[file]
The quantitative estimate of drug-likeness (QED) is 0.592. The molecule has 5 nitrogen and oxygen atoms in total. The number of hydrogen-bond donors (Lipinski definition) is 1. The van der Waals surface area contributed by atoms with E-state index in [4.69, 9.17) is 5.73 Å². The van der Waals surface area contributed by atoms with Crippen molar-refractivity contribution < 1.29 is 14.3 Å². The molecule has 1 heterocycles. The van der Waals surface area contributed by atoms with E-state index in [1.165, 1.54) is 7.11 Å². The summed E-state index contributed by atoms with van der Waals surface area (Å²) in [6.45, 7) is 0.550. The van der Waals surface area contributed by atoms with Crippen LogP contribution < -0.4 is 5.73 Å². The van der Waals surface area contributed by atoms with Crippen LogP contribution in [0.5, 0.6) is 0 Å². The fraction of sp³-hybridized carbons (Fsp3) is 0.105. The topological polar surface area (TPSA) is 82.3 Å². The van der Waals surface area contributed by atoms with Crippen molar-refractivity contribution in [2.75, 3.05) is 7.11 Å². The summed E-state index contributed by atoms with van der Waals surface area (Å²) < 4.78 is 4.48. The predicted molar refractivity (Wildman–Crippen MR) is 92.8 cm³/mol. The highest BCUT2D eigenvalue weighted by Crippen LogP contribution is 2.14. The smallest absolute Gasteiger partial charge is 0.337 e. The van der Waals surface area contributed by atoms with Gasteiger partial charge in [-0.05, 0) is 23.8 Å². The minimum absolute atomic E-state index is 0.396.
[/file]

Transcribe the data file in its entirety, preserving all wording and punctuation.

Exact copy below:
The quantitative estimate of drug-likeness (QED) is 0.592. The molecule has 5 nitrogen and oxygen atoms in total. The number of hydrogen-bond donors (Lipinski definition) is 1. The van der Waals surface area contributed by atoms with E-state index in [4.69, 9.17) is 5.73 Å². The van der Waals surface area contributed by atoms with Crippen molar-refractivity contribution < 1.29 is 14.3 Å². The molecule has 1 heterocycles. The van der Waals surface area contributed by atoms with E-state index in [1.165, 1.54) is 7.11 Å². The summed E-state index contributed by atoms with van der Waals surface area (Å²) in [6.45, 7) is 0.550. The van der Waals surface area contributed by atoms with Crippen LogP contribution < -0.4 is 5.73 Å². The van der Waals surface area contributed by atoms with Crippen LogP contribution in [0.5, 0.6) is 0 Å². The fraction of sp³-hybridized carbons (Fsp3) is 0.105. The topological polar surface area (TPSA) is 82.3 Å². The van der Waals surface area contributed by atoms with Crippen molar-refractivity contribution in [2.75, 3.05) is 7.11 Å². The summed E-state index contributed by atoms with van der Waals surface area (Å²) < 4.78 is 4.48. The predicted molar refractivity (Wildman–Crippen MR) is 92.8 cm³/mol. The highest BCUT2D eigenvalue weighted by Crippen LogP contribution is 2.14. The smallest absolute Gasteiger partial charge is 0.337 e. The van der Waals surface area contributed by atoms with Gasteiger partial charge in [-0.05, 0) is 23.8 Å². The minimum absolute atomic E-state index is 0.396.